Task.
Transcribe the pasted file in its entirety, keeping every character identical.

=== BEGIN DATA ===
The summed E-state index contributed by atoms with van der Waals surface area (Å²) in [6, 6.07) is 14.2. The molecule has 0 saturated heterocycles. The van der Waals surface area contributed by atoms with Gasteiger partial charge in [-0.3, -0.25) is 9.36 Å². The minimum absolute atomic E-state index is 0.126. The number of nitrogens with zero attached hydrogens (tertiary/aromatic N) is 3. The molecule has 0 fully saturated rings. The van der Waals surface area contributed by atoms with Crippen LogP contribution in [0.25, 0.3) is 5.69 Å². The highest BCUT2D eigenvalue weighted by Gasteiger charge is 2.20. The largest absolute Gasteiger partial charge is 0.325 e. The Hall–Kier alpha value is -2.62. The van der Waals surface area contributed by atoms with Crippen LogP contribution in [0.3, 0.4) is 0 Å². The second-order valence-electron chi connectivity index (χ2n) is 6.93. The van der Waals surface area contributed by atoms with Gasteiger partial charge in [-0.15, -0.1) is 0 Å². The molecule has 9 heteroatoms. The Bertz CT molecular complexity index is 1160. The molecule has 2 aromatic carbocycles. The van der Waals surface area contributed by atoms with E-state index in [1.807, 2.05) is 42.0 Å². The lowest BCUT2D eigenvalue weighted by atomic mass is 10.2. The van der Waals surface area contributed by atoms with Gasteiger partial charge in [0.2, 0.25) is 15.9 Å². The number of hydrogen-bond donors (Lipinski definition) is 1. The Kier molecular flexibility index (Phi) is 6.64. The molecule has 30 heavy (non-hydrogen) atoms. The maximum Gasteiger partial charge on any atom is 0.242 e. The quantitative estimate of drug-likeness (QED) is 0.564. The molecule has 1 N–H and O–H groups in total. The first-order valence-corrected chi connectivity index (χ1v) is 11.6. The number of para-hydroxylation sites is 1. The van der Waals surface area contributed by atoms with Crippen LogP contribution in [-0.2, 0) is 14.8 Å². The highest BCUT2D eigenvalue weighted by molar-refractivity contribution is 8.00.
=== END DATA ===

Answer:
The summed E-state index contributed by atoms with van der Waals surface area (Å²) in [6, 6.07) is 14.2. The molecule has 0 saturated heterocycles. The van der Waals surface area contributed by atoms with Gasteiger partial charge in [-0.3, -0.25) is 9.36 Å². The minimum absolute atomic E-state index is 0.126. The number of nitrogens with zero attached hydrogens (tertiary/aromatic N) is 3. The molecule has 0 fully saturated rings. The van der Waals surface area contributed by atoms with Crippen LogP contribution in [0.25, 0.3) is 5.69 Å². The highest BCUT2D eigenvalue weighted by Gasteiger charge is 2.20. The largest absolute Gasteiger partial charge is 0.325 e. The Hall–Kier alpha value is -2.62. The van der Waals surface area contributed by atoms with Crippen LogP contribution in [0.3, 0.4) is 0 Å². The second-order valence-electron chi connectivity index (χ2n) is 6.93. The van der Waals surface area contributed by atoms with Gasteiger partial charge in [-0.15, -0.1) is 0 Å². The molecule has 9 heteroatoms. The Bertz CT molecular complexity index is 1160. The molecule has 2 aromatic carbocycles. The van der Waals surface area contributed by atoms with E-state index in [1.807, 2.05) is 42.0 Å². The lowest BCUT2D eigenvalue weighted by atomic mass is 10.2. The van der Waals surface area contributed by atoms with Gasteiger partial charge in [0.2, 0.25) is 15.9 Å². The number of hydrogen-bond donors (Lipinski definition) is 1. The Kier molecular flexibility index (Phi) is 6.64. The molecule has 30 heavy (non-hydrogen) atoms. The maximum Gasteiger partial charge on any atom is 0.242 e. The quantitative estimate of drug-likeness (QED) is 0.564. The molecule has 1 N–H and O–H groups in total. The first-order valence-corrected chi connectivity index (χ1v) is 11.6. The number of para-hydroxylation sites is 1. The van der Waals surface area contributed by atoms with Crippen LogP contribution in [-0.2, 0) is 14.8 Å². The highest BCUT2D eigenvalue weighted by molar-refractivity contribution is 8.00.